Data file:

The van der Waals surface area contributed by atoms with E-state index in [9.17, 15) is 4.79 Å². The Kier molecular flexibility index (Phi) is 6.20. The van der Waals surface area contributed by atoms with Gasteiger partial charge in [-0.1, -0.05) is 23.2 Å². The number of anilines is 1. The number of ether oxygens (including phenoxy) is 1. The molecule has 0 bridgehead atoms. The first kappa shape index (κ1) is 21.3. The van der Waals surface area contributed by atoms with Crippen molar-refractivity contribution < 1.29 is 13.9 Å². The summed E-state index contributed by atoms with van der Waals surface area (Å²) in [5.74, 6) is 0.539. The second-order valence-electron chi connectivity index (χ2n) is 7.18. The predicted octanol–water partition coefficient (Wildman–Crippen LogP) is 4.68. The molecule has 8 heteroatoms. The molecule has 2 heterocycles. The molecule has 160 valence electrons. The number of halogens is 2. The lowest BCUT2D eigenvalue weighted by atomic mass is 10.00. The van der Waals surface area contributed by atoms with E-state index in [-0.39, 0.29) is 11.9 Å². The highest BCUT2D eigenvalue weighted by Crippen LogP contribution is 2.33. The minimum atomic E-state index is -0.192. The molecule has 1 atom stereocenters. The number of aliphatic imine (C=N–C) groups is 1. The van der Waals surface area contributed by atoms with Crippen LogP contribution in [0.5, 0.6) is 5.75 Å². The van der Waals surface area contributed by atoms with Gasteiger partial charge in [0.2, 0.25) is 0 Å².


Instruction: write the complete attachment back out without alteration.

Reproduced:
The van der Waals surface area contributed by atoms with E-state index in [9.17, 15) is 4.79 Å². The Kier molecular flexibility index (Phi) is 6.20. The van der Waals surface area contributed by atoms with Gasteiger partial charge in [-0.1, -0.05) is 23.2 Å². The number of anilines is 1. The number of ether oxygens (including phenoxy) is 1. The molecule has 0 bridgehead atoms. The first kappa shape index (κ1) is 21.3. The van der Waals surface area contributed by atoms with Crippen molar-refractivity contribution < 1.29 is 13.9 Å². The summed E-state index contributed by atoms with van der Waals surface area (Å²) in [5.74, 6) is 0.539. The second-order valence-electron chi connectivity index (χ2n) is 7.18. The predicted octanol–water partition coefficient (Wildman–Crippen LogP) is 4.68. The molecule has 8 heteroatoms. The molecule has 2 heterocycles. The molecule has 160 valence electrons. The number of halogens is 2. The lowest BCUT2D eigenvalue weighted by atomic mass is 10.00. The van der Waals surface area contributed by atoms with E-state index in [-0.39, 0.29) is 11.9 Å². The highest BCUT2D eigenvalue weighted by Crippen LogP contribution is 2.33. The minimum atomic E-state index is -0.192. The molecule has 1 atom stereocenters. The number of aliphatic imine (C=N–C) groups is 1. The van der Waals surface area contributed by atoms with Crippen LogP contribution in [0.5, 0.6) is 5.75 Å². The van der Waals surface area contributed by atoms with Gasteiger partial charge in [0.2, 0.25) is 0 Å².